We’re into playing strategy games quite a bit right now. Blockus is one of the favorites. It involves placing uniquely shaped tile pieces onto a big grid according to specific rules, particularly that like colored tiles must not share edges but connect at corners. At first my strategy was to try to get rid of all the largest and most awkwardly shaped pieces right at the beginning so that I wouldn’t have the struggle of fitting them in when the board gets more crowded, but I soon began to realize that at times I needed those pieces; they could wind around other player’s pieces and allow me to access other parts of the board. So each piece is both a potential expense if one ends up stuck with it at the end of the game, but also a potential tool. In taking a turn and placing a piece one is gaining something and losing something. The giving up part of Blockus is a bit different than in Chess, because in chess a piece can be useful in ways other than sacrificing it, while in Blockus the whole point of the piece is to let go of it at the right time in the right place.
We’ve been playing chess quite a bit this past month, and I decided that I wanted to learn more about how to play. I used to watch enviously the odd television show where someone would say things like, “oh, you’re making the such-and-such opening.” The part in me that loves patterns and stories and old names wants to know the names and stories behind different chess openings. What is the scholars mate or the Queen’s gambit?
I borrowed a couple of books from the library and discovered the first thing I needed to learn was how to read the notation. From the whites point of view, the files (columns) are left to right from A to H and the ranks (horizontal rows) are numbered 1 – 8, and what a perfect time to discuss the term “rank and file”!
The second thing I found I had to learn, after the notation, was that there are in fact library books on chess that rely very strongly on the notation with few pictures and other books that included many more pictures. Since I wanted my children to learn chess along with me, I choose the ones with lots of pictures, starting with Play Better Chess by Rosalyn B. Katz & David Lawrence Katz. This book is fairly simple and although I found it in the adult section of our local library the book is simple enough for me to give to my seven year old directly. It has large pictures. After discussing the movement of each piece and their strengths and weaknesses the book shows a handful of simple strategies such as forking (setting up so that one piece could capture either of two pieces) or skewing (setting up so that if the piece you’re aiming to capture moves you can capture a piece behind it).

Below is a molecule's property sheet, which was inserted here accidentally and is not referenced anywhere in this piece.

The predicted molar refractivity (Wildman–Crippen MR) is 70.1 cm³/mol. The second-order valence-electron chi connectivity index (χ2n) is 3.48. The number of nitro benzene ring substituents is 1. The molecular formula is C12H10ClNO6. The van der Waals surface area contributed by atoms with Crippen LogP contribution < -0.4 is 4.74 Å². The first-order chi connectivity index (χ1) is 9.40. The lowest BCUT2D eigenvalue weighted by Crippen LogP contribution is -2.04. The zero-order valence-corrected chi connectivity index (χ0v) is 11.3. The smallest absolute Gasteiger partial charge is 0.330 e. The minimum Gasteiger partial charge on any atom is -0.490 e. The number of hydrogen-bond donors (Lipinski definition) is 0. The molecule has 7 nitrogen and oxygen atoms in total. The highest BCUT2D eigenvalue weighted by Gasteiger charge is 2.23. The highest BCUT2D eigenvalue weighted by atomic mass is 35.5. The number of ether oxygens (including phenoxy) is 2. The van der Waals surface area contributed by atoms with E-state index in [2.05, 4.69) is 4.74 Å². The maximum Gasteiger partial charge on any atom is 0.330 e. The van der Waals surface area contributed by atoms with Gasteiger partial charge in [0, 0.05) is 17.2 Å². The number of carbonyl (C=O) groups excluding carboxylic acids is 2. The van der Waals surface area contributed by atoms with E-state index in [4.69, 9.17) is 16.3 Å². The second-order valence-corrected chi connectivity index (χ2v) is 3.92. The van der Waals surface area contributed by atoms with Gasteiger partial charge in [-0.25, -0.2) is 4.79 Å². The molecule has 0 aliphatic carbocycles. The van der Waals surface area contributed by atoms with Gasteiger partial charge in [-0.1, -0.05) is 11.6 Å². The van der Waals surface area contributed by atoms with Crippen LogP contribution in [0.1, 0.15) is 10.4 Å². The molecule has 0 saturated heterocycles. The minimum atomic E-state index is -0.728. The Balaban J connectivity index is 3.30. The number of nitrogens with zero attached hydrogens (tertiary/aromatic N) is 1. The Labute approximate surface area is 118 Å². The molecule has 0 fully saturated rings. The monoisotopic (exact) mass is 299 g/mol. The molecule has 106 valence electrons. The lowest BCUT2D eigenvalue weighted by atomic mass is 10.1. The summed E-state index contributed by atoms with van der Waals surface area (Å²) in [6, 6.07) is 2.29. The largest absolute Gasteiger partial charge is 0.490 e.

The book Chess for Kids by Michael Basman has some little games. In one game white plays with just a queen and black with just pawns. White wins if it can stop black from queening, and black wins if it gets one pawn across the board. In a different challenge both players use only pawns to try to get across the board. I like using those and minigames like the ones on the King’s Chess Club website.
I also made a “Queens on the Moon” board. Queens on the Moon uses a special large moon-shaped board, so I wove one out of paper strips. The goal is to position four queens on the board so that every square is under the control of at least one queen but no queen can directly attack another. I used tokens to mark which squares the each queen could move to.
I had thought of having the children pretend to be castles, and I’d put one in the center of the board and one at the edge. I’d have two other children assigned to count the number of squares where those two castles could move. Then I’d repeat the demonstration with bishops, to show how rooks do fine along the edge of the board but bishops will have less squares to move to if they’re along the edge. I thought about placing a couple of kids as pawns and then ask children to choose to be either a castle or a bishop in moving around them. But the children were too busy playing chess, and that was good.